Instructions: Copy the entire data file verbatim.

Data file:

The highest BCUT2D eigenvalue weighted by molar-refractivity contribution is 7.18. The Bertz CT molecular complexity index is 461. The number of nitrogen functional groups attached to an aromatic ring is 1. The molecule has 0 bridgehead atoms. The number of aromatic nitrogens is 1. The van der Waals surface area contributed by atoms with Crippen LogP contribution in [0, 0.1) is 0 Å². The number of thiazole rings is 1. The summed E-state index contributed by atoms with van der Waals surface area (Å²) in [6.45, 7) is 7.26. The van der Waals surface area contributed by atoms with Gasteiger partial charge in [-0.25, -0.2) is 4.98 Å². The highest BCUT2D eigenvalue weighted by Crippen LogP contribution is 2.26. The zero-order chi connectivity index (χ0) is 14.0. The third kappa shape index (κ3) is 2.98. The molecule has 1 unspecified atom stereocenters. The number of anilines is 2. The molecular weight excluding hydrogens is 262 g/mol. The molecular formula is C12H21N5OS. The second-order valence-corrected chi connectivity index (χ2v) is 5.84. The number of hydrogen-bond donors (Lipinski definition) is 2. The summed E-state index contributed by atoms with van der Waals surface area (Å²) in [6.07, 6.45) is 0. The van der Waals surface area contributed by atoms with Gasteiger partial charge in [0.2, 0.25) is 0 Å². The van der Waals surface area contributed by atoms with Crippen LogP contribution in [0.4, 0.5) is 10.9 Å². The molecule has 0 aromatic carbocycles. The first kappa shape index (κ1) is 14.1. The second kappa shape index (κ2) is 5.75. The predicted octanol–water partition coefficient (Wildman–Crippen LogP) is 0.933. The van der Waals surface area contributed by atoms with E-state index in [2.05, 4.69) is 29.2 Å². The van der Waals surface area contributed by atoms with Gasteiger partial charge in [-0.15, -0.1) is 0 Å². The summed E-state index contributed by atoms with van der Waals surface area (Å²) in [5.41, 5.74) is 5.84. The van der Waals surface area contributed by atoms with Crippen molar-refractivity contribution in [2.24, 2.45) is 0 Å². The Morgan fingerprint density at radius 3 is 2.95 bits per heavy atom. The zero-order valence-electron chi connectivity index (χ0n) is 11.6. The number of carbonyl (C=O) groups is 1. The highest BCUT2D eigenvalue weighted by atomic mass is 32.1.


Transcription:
The highest BCUT2D eigenvalue weighted by molar-refractivity contribution is 7.18. The Bertz CT molecular complexity index is 461. The number of nitrogen functional groups attached to an aromatic ring is 1. The molecule has 0 bridgehead atoms. The number of aromatic nitrogens is 1. The van der Waals surface area contributed by atoms with Crippen LogP contribution in [0, 0.1) is 0 Å². The number of thiazole rings is 1. The summed E-state index contributed by atoms with van der Waals surface area (Å²) in [6.45, 7) is 7.26. The van der Waals surface area contributed by atoms with Gasteiger partial charge in [-0.25, -0.2) is 4.98 Å². The highest BCUT2D eigenvalue weighted by Crippen LogP contribution is 2.26. The zero-order chi connectivity index (χ0) is 14.0. The third kappa shape index (κ3) is 2.98. The molecule has 1 unspecified atom stereocenters. The number of anilines is 2. The molecular weight excluding hydrogens is 262 g/mol. The molecular formula is C12H21N5OS. The second-order valence-corrected chi connectivity index (χ2v) is 5.84. The number of hydrogen-bond donors (Lipinski definition) is 2. The summed E-state index contributed by atoms with van der Waals surface area (Å²) in [6.07, 6.45) is 0. The van der Waals surface area contributed by atoms with Gasteiger partial charge in [0.2, 0.25) is 0 Å². The van der Waals surface area contributed by atoms with Crippen LogP contribution in [0.4, 0.5) is 10.9 Å². The molecule has 0 aromatic carbocycles. The first kappa shape index (κ1) is 14.1. The second kappa shape index (κ2) is 5.75. The predicted octanol–water partition coefficient (Wildman–Crippen LogP) is 0.933. The van der Waals surface area contributed by atoms with E-state index in [2.05, 4.69) is 29.2 Å². The van der Waals surface area contributed by atoms with Gasteiger partial charge in [-0.15, -0.1) is 0 Å². The summed E-state index contributed by atoms with van der Waals surface area (Å²) in [5.41, 5.74) is 5.84. The van der Waals surface area contributed by atoms with Crippen molar-refractivity contribution in [2.24, 2.45) is 0 Å². The Morgan fingerprint density at radius 3 is 2.95 bits per heavy atom. The zero-order valence-electron chi connectivity index (χ0n) is 11.6. The number of carbonyl (C=O) groups is 1. The highest BCUT2D eigenvalue weighted by atomic mass is 32.1.